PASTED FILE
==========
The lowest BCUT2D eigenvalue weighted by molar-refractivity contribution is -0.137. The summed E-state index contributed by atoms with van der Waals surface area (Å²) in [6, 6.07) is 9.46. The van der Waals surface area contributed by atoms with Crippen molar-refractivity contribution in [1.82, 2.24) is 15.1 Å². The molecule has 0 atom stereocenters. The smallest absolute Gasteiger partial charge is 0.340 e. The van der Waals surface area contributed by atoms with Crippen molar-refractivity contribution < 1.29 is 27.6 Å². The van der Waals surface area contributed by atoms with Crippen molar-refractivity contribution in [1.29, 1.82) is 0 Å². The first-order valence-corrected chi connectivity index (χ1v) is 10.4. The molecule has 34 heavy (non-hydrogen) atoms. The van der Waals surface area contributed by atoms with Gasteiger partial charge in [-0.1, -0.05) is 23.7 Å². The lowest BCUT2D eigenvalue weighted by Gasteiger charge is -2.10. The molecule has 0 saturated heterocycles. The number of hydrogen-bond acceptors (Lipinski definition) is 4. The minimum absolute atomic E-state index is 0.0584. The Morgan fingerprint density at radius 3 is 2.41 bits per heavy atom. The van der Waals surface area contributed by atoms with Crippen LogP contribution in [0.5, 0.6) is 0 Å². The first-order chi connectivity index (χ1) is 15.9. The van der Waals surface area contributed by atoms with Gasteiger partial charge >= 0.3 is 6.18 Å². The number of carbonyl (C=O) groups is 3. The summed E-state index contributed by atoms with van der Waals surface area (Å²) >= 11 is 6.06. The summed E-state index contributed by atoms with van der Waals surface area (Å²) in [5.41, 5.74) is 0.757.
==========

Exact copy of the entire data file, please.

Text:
The lowest BCUT2D eigenvalue weighted by molar-refractivity contribution is -0.137. The summed E-state index contributed by atoms with van der Waals surface area (Å²) in [6, 6.07) is 9.46. The van der Waals surface area contributed by atoms with Crippen molar-refractivity contribution in [1.82, 2.24) is 15.1 Å². The molecule has 0 atom stereocenters. The smallest absolute Gasteiger partial charge is 0.340 e. The van der Waals surface area contributed by atoms with Crippen molar-refractivity contribution < 1.29 is 27.6 Å². The van der Waals surface area contributed by atoms with Crippen molar-refractivity contribution in [1.29, 1.82) is 0 Å². The first-order valence-corrected chi connectivity index (χ1v) is 10.4. The molecule has 34 heavy (non-hydrogen) atoms. The van der Waals surface area contributed by atoms with Gasteiger partial charge in [-0.1, -0.05) is 23.7 Å². The lowest BCUT2D eigenvalue weighted by Gasteiger charge is -2.10. The molecule has 0 saturated heterocycles. The number of hydrogen-bond acceptors (Lipinski definition) is 4. The minimum absolute atomic E-state index is 0.0584. The Morgan fingerprint density at radius 3 is 2.41 bits per heavy atom. The van der Waals surface area contributed by atoms with Crippen LogP contribution in [0.5, 0.6) is 0 Å². The first-order chi connectivity index (χ1) is 15.9. The van der Waals surface area contributed by atoms with Gasteiger partial charge >= 0.3 is 6.18 Å². The number of carbonyl (C=O) groups is 3. The summed E-state index contributed by atoms with van der Waals surface area (Å²) >= 11 is 6.06. The summed E-state index contributed by atoms with van der Waals surface area (Å²) in [5.41, 5.74) is 0.757.